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Ryan Sweeney in a tough spot as Red Sox phenom Bradley rises

Boston Herald

March 26. 2013 9:47PM
New York Yankees third baseman Kevin Youkilis, right, talks with Boston Red Sox right fielder Ryan Sweeney (25) prior to the game at George M. Steinbrenner Field. (Kim Klement-USA TODAY Sports)

SARASOTA, Fla. - By now, a decade after being drafted by the Chicago White Sox, Ryan Sweeney knows that spring training statistics aren't the best determinant of whether a player should make a team.

Sometimes, though, the numbers are impossible to ignore.

As much as any player in Red Sox camp, Sweeney is being affected by the seemingly unstoppable force of 22-year-old outfield phenom Jackie Bradley Jr. If not for Bradley, Sweeney may have sewn up a spot on the Opening Day roster.

But with Red Sox general manager Ben Cherington and assistant GM Mike Hazen both in attendance here Monday, Bradley came off the bench and stroked two more hits - including a two-run, pinch-hit single against tough Orioles set-up man Pedro Strop, no less - to hike his Grapefruit League-leading average to .444 (24-for-54).

"And what was even more impressive is after a day (Monday) where some left-handers tied him up a little bit, he came back against a left-hander with quality stuff and put a good swing on the ball," manager John Farrell said, referring to Bradley's standup triple in the ninth inning of a 12-9 loss. "Very consistent approach."

Bradley's breakthrough spring even left him joking about having to do some last-minute apartment-hunting in Boston.

"Live on the couch?" he said. "I'll do it - if someone's got a pull-out couch."

So, maybe nobody even noticed that Sweeney went 0-for-4?

Acquired in the December 2011 trade that sent outfielder Josh Reddick to the Oakland A's, Sweeney re-signed with the Red Sox in January.

But as a condition of his minor league deal, the 28-year-old outfielder can request his release Thursday if the Sox don't at least commit to adding him to their 40-man roster, which presently is filled to capacity.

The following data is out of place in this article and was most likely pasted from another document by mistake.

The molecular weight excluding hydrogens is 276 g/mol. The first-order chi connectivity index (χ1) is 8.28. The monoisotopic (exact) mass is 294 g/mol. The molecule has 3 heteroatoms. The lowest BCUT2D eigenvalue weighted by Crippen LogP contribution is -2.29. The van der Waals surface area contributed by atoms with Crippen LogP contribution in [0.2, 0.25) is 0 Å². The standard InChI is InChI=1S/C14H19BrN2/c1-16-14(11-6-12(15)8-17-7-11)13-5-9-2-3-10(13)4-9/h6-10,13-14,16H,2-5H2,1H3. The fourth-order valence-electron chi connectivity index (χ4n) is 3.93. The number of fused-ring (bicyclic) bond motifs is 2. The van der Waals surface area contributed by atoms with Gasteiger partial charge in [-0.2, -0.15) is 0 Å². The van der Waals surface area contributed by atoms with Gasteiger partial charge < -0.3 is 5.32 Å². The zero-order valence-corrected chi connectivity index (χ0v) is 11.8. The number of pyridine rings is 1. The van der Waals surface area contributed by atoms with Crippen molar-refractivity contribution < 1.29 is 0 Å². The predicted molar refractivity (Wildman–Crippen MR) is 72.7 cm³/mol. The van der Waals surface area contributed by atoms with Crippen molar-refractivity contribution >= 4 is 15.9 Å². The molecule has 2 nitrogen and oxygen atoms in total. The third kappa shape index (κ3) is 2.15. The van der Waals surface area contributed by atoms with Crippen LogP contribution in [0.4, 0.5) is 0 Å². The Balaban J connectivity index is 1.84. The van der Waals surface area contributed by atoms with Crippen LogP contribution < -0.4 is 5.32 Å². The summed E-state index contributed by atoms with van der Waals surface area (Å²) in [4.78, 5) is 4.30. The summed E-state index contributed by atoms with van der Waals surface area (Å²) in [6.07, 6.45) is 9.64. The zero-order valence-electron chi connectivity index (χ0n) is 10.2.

"I was kind of thinking about it a couple weeks ago, but now, I'm just tired of wasting my energy," Sweeney said Monday. "Hopefully I don't have to worry about it and will just be on the team. But if not, the opt-out (clause) is there to use."

After working with Hall of Famer Rod Carew on his swing this winter, Sweeney is 10-for-45 (.222) with one double this spring. But he isn't focused on the numbers.

"I've talked to a lot of guys about it, and spring training is kind of a false thing," Sweeney said. "You're not going to be facing No. 87 during the season. It's one of those things where, unfortunately, sometimes you get judged on spring training.

"But when you've been around a while, you know what type of player you're going to get. I'm going to go out there and play good defense and put good at-bats together. If that's what they want, hopefully I'll be on the team."

Yanks pick up Overbay

The New York Yankees signed first baseman Lyle Overbay to a minor-league deal Tuesday, hours after he was released by the Boston Red Sox, according to a Newsday report.

The 36-year-old batted .259 in 131 plate appearances for the Arizona Diamondbacks and Atlanta Braves last season. He was pushed out of Boston's first-base picture after the team's acquisition of Mike Carp.

He may find playing time with the Yankees due to the wrist injury suffered by Mark Teixeira.

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